Nutrition test 5

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Nutrition test 5
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2010-05-06 02:58:57
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  1. Body Fluids Defined
    • Composed of molecules that
    • move past one another freely

    • Characterized by its ability
    • to conform to the shape of the container that holds it

    • About 50-70% of healthy
    • adult body weight
  2. Body Fluids
    • n The body fluid composition
    • of tissue varies by

    q Tissue type: lean tissues have higher fluid content than fat tissues

    • q Gender
    • : males have more lean tissue and therefore more body fluid

    • q Age:
    • lean tissue is lost with age and body fluid is lost with it
  3. Body Fluids
    n Intracelluar Fluid (ICF)

    • q Within the cell – 2/3 of
    • body fluid

    n Extracellular Fluid (ECF)

    • q Outside the cell – 1/3 of
    • body fluid

    q Interstitial fluid flows between cells that make up a particular tissue or organ

    q Intravascular fluid is the water in the blood and lymph

    • q Plasma
    • transports blood cells within arteries, veins, and capillaries
  4. Electrolytes
    • n Substance that disassociates
    • in solution into electrically charged particles ions

    q Positive charge (cation): sodium, potassium

    q Negative charge (anion): chloride, phosphorus

    n Predominant electrolytes

    q Extracellular fluid (ECF): sodium, chloride

    q Intracellular fluid (ICF): potassium, phosphorus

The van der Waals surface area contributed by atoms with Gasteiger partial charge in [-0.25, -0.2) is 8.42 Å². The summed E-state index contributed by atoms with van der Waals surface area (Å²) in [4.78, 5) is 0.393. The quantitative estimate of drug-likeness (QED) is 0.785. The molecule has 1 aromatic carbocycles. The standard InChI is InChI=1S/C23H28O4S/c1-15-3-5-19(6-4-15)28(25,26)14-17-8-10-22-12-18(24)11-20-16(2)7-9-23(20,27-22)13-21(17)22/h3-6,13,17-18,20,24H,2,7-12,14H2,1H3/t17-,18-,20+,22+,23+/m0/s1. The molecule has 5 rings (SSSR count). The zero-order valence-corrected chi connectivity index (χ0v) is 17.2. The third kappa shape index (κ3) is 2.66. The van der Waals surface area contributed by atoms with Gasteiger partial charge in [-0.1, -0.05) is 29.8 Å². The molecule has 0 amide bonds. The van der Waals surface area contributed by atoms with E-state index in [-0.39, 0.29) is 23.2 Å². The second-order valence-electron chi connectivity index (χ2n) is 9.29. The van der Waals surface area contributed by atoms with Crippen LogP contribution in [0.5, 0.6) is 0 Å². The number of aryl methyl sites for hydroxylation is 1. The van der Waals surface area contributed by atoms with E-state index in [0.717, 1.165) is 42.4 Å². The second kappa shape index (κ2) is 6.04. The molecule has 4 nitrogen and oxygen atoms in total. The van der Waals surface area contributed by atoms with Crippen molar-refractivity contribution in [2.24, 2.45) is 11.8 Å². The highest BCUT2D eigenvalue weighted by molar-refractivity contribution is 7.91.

5. Body Fluids

    Body Fluids

    Body Fluids

    Functions of Body Fluids
    • n Fluids dissolve and transport
    • substances

    • q Water is an excellent solvent
    • because it dissolves a variety of substances

    • q Blood plasma transport
    • solutes in the body

    • q Water soluble substances: amino acids, glucose, vitamins, minerals,
    • medications

    q Fat soluble substances must be attached to or surrounded by water soluble proteins
  6. Functions of Body Fluids
    n Fluids account for blood volume

    • q Appropriate fluid levels is
    • essential for maintaining healthful blood volume

    q Blood pressure increases when blood volume rises

    q High blood pressure (hypertension) is a risk factor for heart disease and stroke

    q Kidneys help to regulate blood volume and blood pressure
  7. Regulation of Blood Volume

    Functions of Body Fluids
    • n Fluids help maintain body
    • temperature

    • q Body temperature must be
    • within a safe range

    • q High heat capacity of water
    • means that the temperature of our body fluids remains stable

    • q Sweating releases heat as
    • the evaporation of water from the skin cools the skin and blood
  8. Functions of Body Fluids
    • n Protect and Lubricate
    • Tissues

    • q Cerebrospinal fluid protects
    • the brain and spinal cord

    • q Amniotic fluid protects the
    • fetus

    • q Synovial fluid lubricates
    • joints

    • q Digestive juice (saliva)
    • moistens food for ease of swallowing and transport
  9. Functions of Electrolytes
    • n Electrolytes help regulate
    • fluid balance

    • q ‘Water follows ion
    • concentration’. Water follows the movement of electrolytes, moving by osmosis
    • to areas where the concentration of electrolytes is high.

    • q This allows for the controlled
    • movement of fluids into and out of cells.

    • q Osmotic pressure keeps electrolytes in
    • solution from drawing liquid toward them across a semi-permeable membrane
  10. Fluid and Electrolyte
    Balance

    Functions of Electrolytes
    • n Electrolytes enable nerves
    • to respond to stimuli

    • q Movement of Na+
    • and K+ across the membranes of nerve cells changes the electrical
    • charge across the membrane

    • q This change in electrical
    • charge carries the nerve impulse along the nerve cell.
  11. Functions of Electrolytes
    • n Electrolytes signal muscles
    • to contract

    • q Influx of calcium into the
    • muscle from the extracellular space stimulates contraction

    • q Muscles can relax after
    • contraction once the electrical signal is complete and calcium is pumped out of
    • the muscle cell
  12. Fluid Balance
    • n Thirst mechanism
    • (hypothalamus) prompts us to drink when it is stimulated by

    • q Increased concentration of